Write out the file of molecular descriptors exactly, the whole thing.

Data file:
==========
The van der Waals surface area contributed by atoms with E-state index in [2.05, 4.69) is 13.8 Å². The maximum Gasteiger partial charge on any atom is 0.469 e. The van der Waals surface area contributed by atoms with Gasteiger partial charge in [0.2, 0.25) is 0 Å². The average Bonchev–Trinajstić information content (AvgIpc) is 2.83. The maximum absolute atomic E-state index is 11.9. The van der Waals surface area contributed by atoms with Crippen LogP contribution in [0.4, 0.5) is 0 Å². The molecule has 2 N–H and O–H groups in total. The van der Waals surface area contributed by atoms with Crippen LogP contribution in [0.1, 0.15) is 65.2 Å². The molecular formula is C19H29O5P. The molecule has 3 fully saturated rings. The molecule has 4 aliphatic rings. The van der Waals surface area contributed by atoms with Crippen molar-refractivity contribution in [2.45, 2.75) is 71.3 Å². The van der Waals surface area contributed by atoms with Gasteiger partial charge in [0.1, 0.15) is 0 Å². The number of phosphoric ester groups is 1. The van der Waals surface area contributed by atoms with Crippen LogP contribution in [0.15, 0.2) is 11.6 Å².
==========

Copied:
The van der Waals surface area contributed by atoms with E-state index in [2.05, 4.69) is 13.8 Å². The maximum Gasteiger partial charge on any atom is 0.469 e. The van der Waals surface area contributed by atoms with Gasteiger partial charge in [0.2, 0.25) is 0 Å². The average Bonchev–Trinajstić information content (AvgIpc) is 2.83. The maximum absolute atomic E-state index is 11.9. The van der Waals surface area contributed by atoms with Crippen LogP contribution in [0.4, 0.5) is 0 Å². The molecule has 2 N–H and O–H groups in total. The van der Waals surface area contributed by atoms with Crippen LogP contribution in [0.1, 0.15) is 65.2 Å². The molecular formula is C19H29O5P. The molecule has 3 fully saturated rings. The molecule has 4 aliphatic rings. The van der Waals surface area contributed by atoms with Crippen molar-refractivity contribution in [2.45, 2.75) is 71.3 Å². The van der Waals surface area contributed by atoms with Gasteiger partial charge in [0.1, 0.15) is 0 Å². The number of phosphoric ester groups is 1. The van der Waals surface area contributed by atoms with Crippen LogP contribution in [0.15, 0.2) is 11.6 Å².